KISÜZEM BAR

Kis Diófa utca 2.
BUILT IN: 1895


STORY

At the intersection of Dob Street and Kis Diófa Street stands an elegant building constructed in the Historicist style on the basis of plans by architect József Gutwillig and built in 1895 on commission by Mrs. Vilmos Lányi. The ground floor of the two-story tenement building was designed to house businesses, restaurants, coffee shops and the like.

Indeed the building was home to Erzsébet, or Elizabeth, one of the most popular coffee shops at the time. It was run by Dávid Kohn. Sadly, during World War One the coffee shop went bankrupt, but it served as an inspiring locale for artists and intellectuals of the neighborhood and city, if perhaps only for a short time.

Erzsébet was followed by Szalay Söntés, a bar with drinks on tap where guests enjoyed beers and brandies made in a boiler, along with János Szalay’s prize-winning wines, including “kadarka” (a light Hungarian red wine), Blaufränkisch varieties, and “hárslevelű” or linden-leaf wines (another distinctive Hungarian wine), which were provided by the Gyöngyös Visontai Manor Vintage Wine Cellar. The cellar was run by Adolf Schindelheim, who after 1945 oversaw the secular affairs of the Orthodox Jewish Community of Gyöngyös. Thanks to his prudent choice of a partner, who provided a broad range of wines, Szalay was able to meet the demands of the Jewish and non-Jewish population and thus his business prospered.

After the Second World War, coffee, wines, and other drinks were no longer served in the buildings and the customer traffic on the ground floor thus declined for a long time. A few craftsmen tried to keep their business afloat, including a small watch and jewelry store on the Dob Street side of the building. It had been founded in the 1920s by Vilmos Seltenwirth. When Seltenwirth died in 1957, his son, Viktor Seltenwirth, who later changed his name to Győző Somlai, took over the business. Until his death in 1981, Somlai repaired and cleaned the analogue watches brought in by his customers. After his death, his widow, Zsuzsanna Paskesz, ran the business. When she died, the store finally closed its doors to the public for good.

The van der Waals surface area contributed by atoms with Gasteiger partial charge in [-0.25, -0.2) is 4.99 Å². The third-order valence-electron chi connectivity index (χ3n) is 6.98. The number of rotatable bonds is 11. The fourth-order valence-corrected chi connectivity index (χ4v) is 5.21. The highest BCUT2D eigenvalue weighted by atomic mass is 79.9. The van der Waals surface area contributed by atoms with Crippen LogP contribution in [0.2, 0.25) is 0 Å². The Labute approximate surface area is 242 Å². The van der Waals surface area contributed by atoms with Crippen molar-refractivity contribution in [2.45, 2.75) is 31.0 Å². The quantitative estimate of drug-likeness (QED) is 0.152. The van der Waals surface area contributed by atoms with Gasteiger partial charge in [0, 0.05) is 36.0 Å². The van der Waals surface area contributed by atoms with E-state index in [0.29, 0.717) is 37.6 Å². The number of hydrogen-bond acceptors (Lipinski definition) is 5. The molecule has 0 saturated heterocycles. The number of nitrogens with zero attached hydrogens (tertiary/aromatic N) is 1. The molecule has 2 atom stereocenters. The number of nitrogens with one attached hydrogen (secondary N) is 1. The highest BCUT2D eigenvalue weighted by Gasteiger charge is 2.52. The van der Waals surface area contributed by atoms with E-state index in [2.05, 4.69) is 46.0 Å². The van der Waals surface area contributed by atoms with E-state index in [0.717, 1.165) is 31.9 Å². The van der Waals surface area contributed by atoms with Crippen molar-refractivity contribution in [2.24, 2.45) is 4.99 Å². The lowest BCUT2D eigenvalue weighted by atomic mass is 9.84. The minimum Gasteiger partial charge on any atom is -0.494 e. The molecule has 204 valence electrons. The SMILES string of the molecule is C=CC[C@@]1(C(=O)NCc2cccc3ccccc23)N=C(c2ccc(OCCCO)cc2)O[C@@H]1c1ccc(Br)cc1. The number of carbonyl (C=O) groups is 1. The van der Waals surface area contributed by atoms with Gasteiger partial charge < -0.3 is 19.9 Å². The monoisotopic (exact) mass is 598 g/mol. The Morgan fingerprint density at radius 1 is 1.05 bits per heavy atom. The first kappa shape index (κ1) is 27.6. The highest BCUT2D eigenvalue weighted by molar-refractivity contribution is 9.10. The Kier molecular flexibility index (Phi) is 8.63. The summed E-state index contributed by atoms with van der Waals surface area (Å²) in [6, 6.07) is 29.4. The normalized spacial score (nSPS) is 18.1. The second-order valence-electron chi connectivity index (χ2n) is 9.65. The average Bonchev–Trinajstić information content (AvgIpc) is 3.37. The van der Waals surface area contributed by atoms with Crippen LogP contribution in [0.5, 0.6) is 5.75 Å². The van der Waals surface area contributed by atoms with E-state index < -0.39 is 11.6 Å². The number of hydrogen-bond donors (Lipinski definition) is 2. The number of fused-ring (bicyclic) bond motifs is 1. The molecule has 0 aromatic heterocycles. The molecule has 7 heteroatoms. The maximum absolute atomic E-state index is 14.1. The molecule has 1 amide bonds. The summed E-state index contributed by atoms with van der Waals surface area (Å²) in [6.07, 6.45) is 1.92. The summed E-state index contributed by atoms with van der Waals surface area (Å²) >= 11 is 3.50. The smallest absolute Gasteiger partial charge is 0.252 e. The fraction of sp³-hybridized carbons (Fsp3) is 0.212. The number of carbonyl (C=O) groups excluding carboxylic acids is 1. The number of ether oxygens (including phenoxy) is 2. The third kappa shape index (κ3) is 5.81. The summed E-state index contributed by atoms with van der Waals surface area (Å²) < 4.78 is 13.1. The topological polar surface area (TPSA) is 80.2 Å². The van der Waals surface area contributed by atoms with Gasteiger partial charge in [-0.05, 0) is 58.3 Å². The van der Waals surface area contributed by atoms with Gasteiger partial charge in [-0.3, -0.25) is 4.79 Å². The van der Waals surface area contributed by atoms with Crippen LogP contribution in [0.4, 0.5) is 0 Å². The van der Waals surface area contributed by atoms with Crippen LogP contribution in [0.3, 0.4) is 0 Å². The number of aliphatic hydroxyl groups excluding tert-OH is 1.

However, the legacy of the Somlai-Paskesz family did not come to an end with the closing of the store. A few buildings down, on the side of the street with odd-numbered addresses, Zev Paskesz, their son, works on the first floor of the seat of the Orthodox Jewish Community. He is the secretary-general of the Orthodox community and also the director of the Yeshiva. Rav Paskesz uses the pocket watch he was given by his parents when conducting Shiurim (lessons on the Torah).

Following the change of regimes, for a short time an electronics store was in operation in the commercial space that had once housed the bar. Then it stood empty for a long time. Towards the end of 2011, Kisüzem ('Little Workshop') was drawn to the site by the potentials of the large, open interior space and the spirit of pre-war times. Kisüzem manages to blend the coffee shop space and intellectual mood of the turn of the century with the ruin pub atmosphere of the surroundings. One notes, upon stepping through its doors, that the business brings together different generations and different eras, both through its interior design and its furnishings. From early afternoon until late in the night, it hosts exhibitions, concerts, and readings. At the initiative of the cooks, in 2014 the 'Weekly Portion' program was launched. Every Sunday, 200-250 lunches are given to the needy who have gathered on Klauzál Square, just across from Kisüzem. Many bars, restaurants, and diners in the area joined the program. They take turns preparing the meals, in part with generous donations made by their customers.

See the artist: Márton Szirmai 

By Viktor Cseh